Back in 2017, well before the pandemic, we wrote a post on the big benefits of being inclusive leaders in disruptive markets. Fast forward to 2021 and that’s more evident than ever!
Disruption is Everywhere
Being a well-established organization can be a double-edged sword. While name recognition and a firmly-entrenched reputation are attributes desired by many organizations, it also means it can be difficult to adapt company culture and brands to changing markets. These firms are often on the lookout for market disruptors – companies that shatter the paradigm of how things have traditionally been done in an industry. Think, desktop computer, iPhone, Uber, etc.
But even established companies can adapt and disrupt their markets to gain an advantage. And they’ve had to during the pandemic.
The business world has changed around the world. Never before have so many companies had so much in common. Never before have so many companies been faced with the unknown and forced to take action or fail!
Who can they turn to during these times? Their staff members, their customers, their communities.
Big Benefits from DEI
Being a disruptor and adapting and capitalizing on changing cultural and market trends requires being aware of and in tune to such trends in the first place. This is another area where diversity, equity—and, we would say most importantly, inclusion—are so important to businesses.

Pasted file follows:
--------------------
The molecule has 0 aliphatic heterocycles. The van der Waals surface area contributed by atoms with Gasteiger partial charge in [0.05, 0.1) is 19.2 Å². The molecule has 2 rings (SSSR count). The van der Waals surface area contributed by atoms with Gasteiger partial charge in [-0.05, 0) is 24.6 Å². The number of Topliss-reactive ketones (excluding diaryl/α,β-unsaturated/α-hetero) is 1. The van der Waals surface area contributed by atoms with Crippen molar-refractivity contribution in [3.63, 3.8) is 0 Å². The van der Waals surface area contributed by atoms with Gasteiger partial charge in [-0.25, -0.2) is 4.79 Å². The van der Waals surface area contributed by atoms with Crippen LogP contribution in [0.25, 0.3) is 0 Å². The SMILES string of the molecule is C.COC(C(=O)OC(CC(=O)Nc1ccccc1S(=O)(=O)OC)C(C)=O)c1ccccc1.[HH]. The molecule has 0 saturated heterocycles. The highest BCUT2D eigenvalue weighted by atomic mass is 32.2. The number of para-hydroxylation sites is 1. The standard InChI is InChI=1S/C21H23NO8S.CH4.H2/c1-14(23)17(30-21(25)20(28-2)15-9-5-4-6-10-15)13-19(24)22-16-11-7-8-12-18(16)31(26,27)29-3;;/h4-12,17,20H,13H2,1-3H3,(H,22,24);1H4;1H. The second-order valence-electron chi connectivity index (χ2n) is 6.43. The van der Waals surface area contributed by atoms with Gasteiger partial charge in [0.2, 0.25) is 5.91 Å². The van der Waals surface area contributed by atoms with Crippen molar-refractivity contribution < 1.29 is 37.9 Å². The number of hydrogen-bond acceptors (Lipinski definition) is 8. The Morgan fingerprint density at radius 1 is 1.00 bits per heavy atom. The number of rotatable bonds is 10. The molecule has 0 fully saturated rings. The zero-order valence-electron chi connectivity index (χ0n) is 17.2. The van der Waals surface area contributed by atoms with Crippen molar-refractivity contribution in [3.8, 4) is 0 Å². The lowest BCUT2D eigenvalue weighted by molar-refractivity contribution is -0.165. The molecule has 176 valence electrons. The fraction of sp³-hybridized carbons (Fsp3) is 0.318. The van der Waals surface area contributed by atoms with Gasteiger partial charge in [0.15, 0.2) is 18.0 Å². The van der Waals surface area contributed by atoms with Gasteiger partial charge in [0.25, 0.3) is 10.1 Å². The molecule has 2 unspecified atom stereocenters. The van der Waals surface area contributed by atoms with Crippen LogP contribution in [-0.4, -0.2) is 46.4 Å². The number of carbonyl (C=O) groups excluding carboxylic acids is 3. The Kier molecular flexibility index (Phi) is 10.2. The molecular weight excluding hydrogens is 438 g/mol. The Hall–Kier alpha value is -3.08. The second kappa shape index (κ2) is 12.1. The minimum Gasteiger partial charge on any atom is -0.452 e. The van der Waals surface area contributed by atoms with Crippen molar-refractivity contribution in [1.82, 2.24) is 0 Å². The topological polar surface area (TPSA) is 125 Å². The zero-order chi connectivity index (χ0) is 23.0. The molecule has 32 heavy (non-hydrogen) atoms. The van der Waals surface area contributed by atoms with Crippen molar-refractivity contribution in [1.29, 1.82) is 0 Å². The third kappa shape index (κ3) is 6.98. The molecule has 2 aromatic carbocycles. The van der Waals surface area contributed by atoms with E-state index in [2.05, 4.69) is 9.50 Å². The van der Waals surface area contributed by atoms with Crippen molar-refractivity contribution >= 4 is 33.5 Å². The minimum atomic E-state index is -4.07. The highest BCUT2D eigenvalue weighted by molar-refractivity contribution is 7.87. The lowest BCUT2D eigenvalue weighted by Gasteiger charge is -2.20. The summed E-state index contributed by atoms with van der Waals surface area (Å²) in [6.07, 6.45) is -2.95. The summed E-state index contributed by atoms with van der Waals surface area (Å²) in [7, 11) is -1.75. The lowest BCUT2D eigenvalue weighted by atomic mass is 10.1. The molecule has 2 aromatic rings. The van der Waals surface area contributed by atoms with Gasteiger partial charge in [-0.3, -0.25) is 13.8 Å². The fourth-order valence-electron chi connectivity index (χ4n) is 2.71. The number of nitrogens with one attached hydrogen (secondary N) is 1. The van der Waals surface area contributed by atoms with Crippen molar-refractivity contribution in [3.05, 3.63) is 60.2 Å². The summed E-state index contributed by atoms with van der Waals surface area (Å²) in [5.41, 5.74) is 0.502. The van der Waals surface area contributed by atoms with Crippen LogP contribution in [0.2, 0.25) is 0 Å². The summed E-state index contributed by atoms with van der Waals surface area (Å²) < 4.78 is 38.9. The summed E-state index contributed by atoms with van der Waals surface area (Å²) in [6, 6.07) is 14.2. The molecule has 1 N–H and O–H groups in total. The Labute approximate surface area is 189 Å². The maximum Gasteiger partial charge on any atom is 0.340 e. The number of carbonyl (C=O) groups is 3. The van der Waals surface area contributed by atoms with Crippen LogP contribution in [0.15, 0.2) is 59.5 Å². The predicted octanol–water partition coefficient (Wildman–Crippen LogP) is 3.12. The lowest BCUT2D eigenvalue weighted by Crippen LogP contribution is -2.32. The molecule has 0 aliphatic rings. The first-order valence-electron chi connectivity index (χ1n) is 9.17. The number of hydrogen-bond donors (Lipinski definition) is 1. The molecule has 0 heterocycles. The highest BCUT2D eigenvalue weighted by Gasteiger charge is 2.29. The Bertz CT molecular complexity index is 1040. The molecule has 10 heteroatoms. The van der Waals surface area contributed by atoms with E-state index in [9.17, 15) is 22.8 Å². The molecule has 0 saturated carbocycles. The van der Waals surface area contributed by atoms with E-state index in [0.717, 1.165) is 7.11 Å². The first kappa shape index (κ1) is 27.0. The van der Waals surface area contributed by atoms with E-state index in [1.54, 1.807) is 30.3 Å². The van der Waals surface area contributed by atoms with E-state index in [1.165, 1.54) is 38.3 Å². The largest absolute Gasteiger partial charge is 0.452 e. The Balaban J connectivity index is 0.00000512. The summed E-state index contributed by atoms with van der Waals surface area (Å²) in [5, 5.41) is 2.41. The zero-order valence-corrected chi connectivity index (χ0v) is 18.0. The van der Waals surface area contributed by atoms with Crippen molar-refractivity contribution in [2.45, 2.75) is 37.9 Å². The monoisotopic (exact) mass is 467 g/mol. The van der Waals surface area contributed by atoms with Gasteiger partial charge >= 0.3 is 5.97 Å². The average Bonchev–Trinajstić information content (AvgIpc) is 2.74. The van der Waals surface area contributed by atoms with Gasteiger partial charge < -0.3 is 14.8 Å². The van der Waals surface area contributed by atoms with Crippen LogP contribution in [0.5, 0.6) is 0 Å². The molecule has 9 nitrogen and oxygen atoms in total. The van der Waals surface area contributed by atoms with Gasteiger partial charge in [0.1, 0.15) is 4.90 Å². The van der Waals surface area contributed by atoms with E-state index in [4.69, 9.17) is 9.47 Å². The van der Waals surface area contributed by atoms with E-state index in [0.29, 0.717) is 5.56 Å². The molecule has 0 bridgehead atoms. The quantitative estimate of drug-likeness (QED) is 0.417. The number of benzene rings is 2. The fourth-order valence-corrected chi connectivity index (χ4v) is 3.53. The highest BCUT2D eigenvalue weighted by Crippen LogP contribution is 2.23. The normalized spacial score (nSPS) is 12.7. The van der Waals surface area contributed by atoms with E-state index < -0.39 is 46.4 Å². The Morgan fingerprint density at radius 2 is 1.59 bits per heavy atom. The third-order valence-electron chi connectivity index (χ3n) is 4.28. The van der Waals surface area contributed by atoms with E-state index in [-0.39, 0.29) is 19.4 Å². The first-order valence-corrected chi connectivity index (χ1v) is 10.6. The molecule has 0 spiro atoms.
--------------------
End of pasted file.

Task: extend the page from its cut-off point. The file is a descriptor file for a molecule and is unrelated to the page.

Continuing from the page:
An organization that is too homogeneous in terms of generation, race, ethnicity, gender, socio-economic background, geographic diversity, etc. risks becoming stiff and static in the face of a constantly changing business environment.
For example, a company that fails to take an inclusive approach to its Generation Z employees is potentially missing out on great insights these cohorts may have into the importance of new technologies or new ways of marketing to their peers.
But You Have to Listen!
Achieving benefits from diversity is impossible if you’re not seeking out and, most importantly, listening to diverse voices. This is especially important when you’re seeking to serve a diverse audience of any kind.
- If your board of directors is all male, but your target audience is primarily female, you don’t have the right people at the time.
- If your senior leadership team is largely comprised of white Americans and you’re trying to engage and retain LatinX customers, you’re likely to fail.
- If the new people you’re hiring into your organization don’t reflect the diverse markets you’re trying to serve, you’ll never be able to glean the advantage of insights you can’t possibly understand.
All three of the bullets above are focused on building diversity—and that’s important. But, most important, is leveraging that diversity in strategic ways through inclusion.
Inclusion drives big ideas, innovation, and business growth. But you must take a mindful approach to seeking input. Be inclusive!